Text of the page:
AUSTIN, Texas—Two of the nation’s top legal scholars on securities markets will discuss the impact of securities laws and litigation on the integrity of financial markets during a conference Feb. 1-2 at The University of Texas at Austin School of Law.
The conference, which is free and open to the public, will include information about legal arrangements that protect investors in situations like Enron’s recent filing for bankruptcy protection.
John C. Coffee Jr. of Columbia University School of Law and Harvard University Law School, and Stephen Choi of the University of California at Berkeley School of Law, will speak beginning at 9 a.m. on Feb. 1 in the Eidman Courtroom at The University of Texas at Austin’s School of Law. They will be among about 25 legal scholars addressing timely and controversial issues relating to the legal profession and the civil justice system.
The conference, titled “What We Know and Don’t Know About Lawyers, Civil Justice and the Impact of Legal Services on the American Economy and Polity,” will be presented by the School of Law’s new Center on Lawyers, Civil Justice, and the Media, and the Texas Law Review. Other topics will include how Texas trial lawyers recruit personal injury clients and how juries and judges handle punitive damages. Scholars also will address whether or not court-annexed alternative dispute resolution really saves money, whether or not malpractice lawsuits enhance the quality of health care and whether or not consumer bankruptcy should be reformed to protect credit card issuers and other lenders.
Limited free parking with dashboard permits from the School of Law will be available on Feb. 1 for Lot 38 on Red River in front of the LBJ School of Public Affairs. Paid parking closer to the law school will be available on Feb. 1 in Parking Garage One and free parking will be available on Feb. 2 on streets near the School of Law.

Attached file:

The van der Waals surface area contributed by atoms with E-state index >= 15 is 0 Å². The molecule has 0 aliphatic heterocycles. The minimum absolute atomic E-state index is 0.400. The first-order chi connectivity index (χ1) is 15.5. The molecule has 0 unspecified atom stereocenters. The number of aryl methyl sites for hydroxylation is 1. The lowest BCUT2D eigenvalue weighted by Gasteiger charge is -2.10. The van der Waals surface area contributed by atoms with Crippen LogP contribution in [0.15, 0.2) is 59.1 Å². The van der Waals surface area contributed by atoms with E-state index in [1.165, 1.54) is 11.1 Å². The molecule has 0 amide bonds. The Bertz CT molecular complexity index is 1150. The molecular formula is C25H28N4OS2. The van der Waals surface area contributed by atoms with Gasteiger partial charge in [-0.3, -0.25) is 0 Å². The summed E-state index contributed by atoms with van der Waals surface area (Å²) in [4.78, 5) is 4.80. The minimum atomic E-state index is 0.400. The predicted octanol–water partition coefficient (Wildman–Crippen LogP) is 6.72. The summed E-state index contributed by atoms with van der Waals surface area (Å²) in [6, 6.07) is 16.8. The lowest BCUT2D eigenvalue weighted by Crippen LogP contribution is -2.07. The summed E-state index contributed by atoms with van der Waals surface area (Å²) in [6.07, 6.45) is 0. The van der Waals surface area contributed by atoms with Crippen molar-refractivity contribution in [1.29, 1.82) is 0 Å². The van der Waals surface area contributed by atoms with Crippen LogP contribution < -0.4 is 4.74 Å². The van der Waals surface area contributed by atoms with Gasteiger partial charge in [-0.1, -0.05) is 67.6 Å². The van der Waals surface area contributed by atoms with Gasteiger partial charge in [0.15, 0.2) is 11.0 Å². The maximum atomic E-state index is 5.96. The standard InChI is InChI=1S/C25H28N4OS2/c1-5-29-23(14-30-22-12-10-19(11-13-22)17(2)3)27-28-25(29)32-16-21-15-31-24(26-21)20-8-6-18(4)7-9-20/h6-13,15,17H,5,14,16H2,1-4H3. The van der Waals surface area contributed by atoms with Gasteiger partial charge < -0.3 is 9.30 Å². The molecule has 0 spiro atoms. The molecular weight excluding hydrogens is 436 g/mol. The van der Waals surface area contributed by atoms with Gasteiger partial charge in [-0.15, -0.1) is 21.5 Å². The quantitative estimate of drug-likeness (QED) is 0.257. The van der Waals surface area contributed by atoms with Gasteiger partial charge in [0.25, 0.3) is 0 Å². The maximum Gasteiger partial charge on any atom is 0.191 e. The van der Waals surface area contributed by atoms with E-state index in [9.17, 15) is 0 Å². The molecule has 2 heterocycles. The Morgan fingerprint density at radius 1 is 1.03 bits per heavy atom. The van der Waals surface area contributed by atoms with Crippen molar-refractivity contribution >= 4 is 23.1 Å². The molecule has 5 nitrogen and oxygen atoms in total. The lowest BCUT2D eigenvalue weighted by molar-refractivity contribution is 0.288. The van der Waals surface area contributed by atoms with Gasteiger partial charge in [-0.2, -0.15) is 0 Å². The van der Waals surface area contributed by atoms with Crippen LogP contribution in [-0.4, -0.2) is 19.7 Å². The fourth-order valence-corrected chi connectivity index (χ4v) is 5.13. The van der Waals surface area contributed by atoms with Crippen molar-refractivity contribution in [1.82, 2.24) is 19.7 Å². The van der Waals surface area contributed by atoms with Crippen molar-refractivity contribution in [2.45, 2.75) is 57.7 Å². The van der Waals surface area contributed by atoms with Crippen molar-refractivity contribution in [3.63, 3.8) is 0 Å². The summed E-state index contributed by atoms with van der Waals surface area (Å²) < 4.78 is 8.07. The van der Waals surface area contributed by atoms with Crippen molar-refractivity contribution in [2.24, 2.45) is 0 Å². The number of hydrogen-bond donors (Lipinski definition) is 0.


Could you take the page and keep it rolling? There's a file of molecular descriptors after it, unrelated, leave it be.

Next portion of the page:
"The public debate about lawyers and civil justice is replete with myths, half-truths and falsehoods. It also is extraordinarily partisan and ideological," said Professor Charles Silver, co-director of the Center on Lawyers, Civil Justice and the Media. “Toning down the rhetoric would benefit all Americans by enabling them to learn whether legal services help our economy grow and make our society more stable. This conference marks the beginning of a major and long-term effort to make the debate more factual.”
Silver, the Cecil D. Redford Professor in Law, and School of Law Professor Lynn Baker, the Thomas Watt Gregory Professor in Law and also a co-director of the center, are nationally recognized experts in professional responsibility and are known for their cutting-edge work on complex group lawsuits and mass tort litigation. The center’s mission is to examine and distribute statistically valid studies about the impact of the law on aspects of the economy and the functioning of the government.
The conference is sponsored by the Texas Center for Legal Ethics and Professionalism in Austin; the Texas Bar Foundation in Austin; the Roscoe Pound Institute in Washington, D.C.; Fred Misko, Jr., P.C., of Dallas; Bendinger, Crockett, Peterson and Casey in Salt Lake City, Utah and the Texas Medical Liability Trust in Austin.
Lawyers who attend the conference will be eligible to receive continuing legal education credit from the State Bar of Texas, including credit for legal ethics. Registration information is available online here or by calling the Center on Lawyers, Civil Justice and the Media at (512) 471-3356. Articles and commentaries will be available to download from the conference Web site as they are submitted. For papers already posted, visit this Web site. The conference will be broadcast live on the Web through a RealVideo stream.
Note to editors/producers: Reporters and photographers planning to attend the conference are urged to register in advance. For more information contact Silver at (512) 232-1337, or Communications Strategy Manager Laura Castro at (512) 232-1229 at the School of Law.